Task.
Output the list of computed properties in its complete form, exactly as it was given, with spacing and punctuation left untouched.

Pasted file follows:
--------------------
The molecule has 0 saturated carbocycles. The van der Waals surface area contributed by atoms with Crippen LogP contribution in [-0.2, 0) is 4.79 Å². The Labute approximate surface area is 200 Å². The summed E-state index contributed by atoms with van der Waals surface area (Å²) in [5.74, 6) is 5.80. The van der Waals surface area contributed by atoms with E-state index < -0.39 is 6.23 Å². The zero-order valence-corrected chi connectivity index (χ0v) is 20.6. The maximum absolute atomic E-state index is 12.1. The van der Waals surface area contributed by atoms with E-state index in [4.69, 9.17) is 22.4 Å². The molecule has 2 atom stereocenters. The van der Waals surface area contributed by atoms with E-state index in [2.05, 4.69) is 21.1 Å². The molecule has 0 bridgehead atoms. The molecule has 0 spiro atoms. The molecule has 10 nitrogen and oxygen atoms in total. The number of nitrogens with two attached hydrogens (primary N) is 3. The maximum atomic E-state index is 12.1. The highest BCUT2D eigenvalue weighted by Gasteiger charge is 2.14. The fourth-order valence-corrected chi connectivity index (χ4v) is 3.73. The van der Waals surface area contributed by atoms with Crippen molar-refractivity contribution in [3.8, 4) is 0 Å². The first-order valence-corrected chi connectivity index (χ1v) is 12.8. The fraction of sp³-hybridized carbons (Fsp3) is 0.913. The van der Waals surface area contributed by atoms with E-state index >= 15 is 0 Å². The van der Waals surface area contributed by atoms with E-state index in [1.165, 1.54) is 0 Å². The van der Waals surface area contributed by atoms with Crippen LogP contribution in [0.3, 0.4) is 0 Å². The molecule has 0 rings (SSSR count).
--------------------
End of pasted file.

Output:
The molecule has 0 saturated carbocycles. The van der Waals surface area contributed by atoms with Crippen LogP contribution in [-0.2, 0) is 4.79 Å². The Labute approximate surface area is 200 Å². The summed E-state index contributed by atoms with van der Waals surface area (Å²) in [5.74, 6) is 5.80. The van der Waals surface area contributed by atoms with E-state index < -0.39 is 6.23 Å². The zero-order valence-corrected chi connectivity index (χ0v) is 20.6. The maximum absolute atomic E-state index is 12.1. The van der Waals surface area contributed by atoms with E-state index in [4.69, 9.17) is 22.4 Å². The molecule has 2 atom stereocenters. The van der Waals surface area contributed by atoms with E-state index in [2.05, 4.69) is 21.1 Å². The molecule has 0 bridgehead atoms. The molecule has 0 spiro atoms. The molecule has 10 nitrogen and oxygen atoms in total. The number of nitrogens with two attached hydrogens (primary N) is 3. The maximum atomic E-state index is 12.1. The highest BCUT2D eigenvalue weighted by Gasteiger charge is 2.14. The fourth-order valence-corrected chi connectivity index (χ4v) is 3.73. The van der Waals surface area contributed by atoms with Crippen molar-refractivity contribution in [3.8, 4) is 0 Å². The first-order valence-corrected chi connectivity index (χ1v) is 12.8. The fraction of sp³-hybridized carbons (Fsp3) is 0.913. The van der Waals surface area contributed by atoms with E-state index >= 15 is 0 Å². The van der Waals surface area contributed by atoms with E-state index in [1.165, 1.54) is 0 Å². The van der Waals surface area contributed by atoms with Crippen LogP contribution in [0.3, 0.4) is 0 Å². The molecule has 0 rings (SSSR count).